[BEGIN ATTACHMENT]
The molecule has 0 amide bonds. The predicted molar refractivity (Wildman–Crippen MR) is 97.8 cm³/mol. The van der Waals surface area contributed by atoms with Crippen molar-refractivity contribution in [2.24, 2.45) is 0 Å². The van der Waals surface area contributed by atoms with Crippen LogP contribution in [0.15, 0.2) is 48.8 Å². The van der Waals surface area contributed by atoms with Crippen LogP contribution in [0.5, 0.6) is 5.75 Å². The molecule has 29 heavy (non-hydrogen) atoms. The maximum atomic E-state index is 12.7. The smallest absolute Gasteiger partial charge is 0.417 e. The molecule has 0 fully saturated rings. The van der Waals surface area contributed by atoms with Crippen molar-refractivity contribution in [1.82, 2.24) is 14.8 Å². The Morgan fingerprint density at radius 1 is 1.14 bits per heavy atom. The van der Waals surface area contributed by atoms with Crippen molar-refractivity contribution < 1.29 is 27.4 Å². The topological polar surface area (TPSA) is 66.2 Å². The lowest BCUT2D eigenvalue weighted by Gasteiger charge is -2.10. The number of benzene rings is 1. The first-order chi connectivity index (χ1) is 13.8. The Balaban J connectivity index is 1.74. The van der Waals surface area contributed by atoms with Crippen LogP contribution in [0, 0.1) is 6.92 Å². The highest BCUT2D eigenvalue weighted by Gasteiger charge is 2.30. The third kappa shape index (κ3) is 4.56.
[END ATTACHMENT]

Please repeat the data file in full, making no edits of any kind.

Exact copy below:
The molecule has 0 amide bonds. The predicted molar refractivity (Wildman–Crippen MR) is 97.8 cm³/mol. The van der Waals surface area contributed by atoms with Crippen molar-refractivity contribution in [2.24, 2.45) is 0 Å². The van der Waals surface area contributed by atoms with Crippen LogP contribution in [0.15, 0.2) is 48.8 Å². The van der Waals surface area contributed by atoms with Crippen LogP contribution in [0.5, 0.6) is 5.75 Å². The molecule has 29 heavy (non-hydrogen) atoms. The maximum atomic E-state index is 12.7. The smallest absolute Gasteiger partial charge is 0.417 e. The molecule has 0 fully saturated rings. The van der Waals surface area contributed by atoms with Crippen molar-refractivity contribution in [1.82, 2.24) is 14.8 Å². The Morgan fingerprint density at radius 1 is 1.14 bits per heavy atom. The van der Waals surface area contributed by atoms with Crippen molar-refractivity contribution < 1.29 is 27.4 Å². The topological polar surface area (TPSA) is 66.2 Å². The lowest BCUT2D eigenvalue weighted by Gasteiger charge is -2.10. The number of benzene rings is 1. The first-order chi connectivity index (χ1) is 13.8. The Balaban J connectivity index is 1.74. The van der Waals surface area contributed by atoms with Crippen LogP contribution in [0, 0.1) is 6.92 Å². The highest BCUT2D eigenvalue weighted by Gasteiger charge is 2.30. The third kappa shape index (κ3) is 4.56.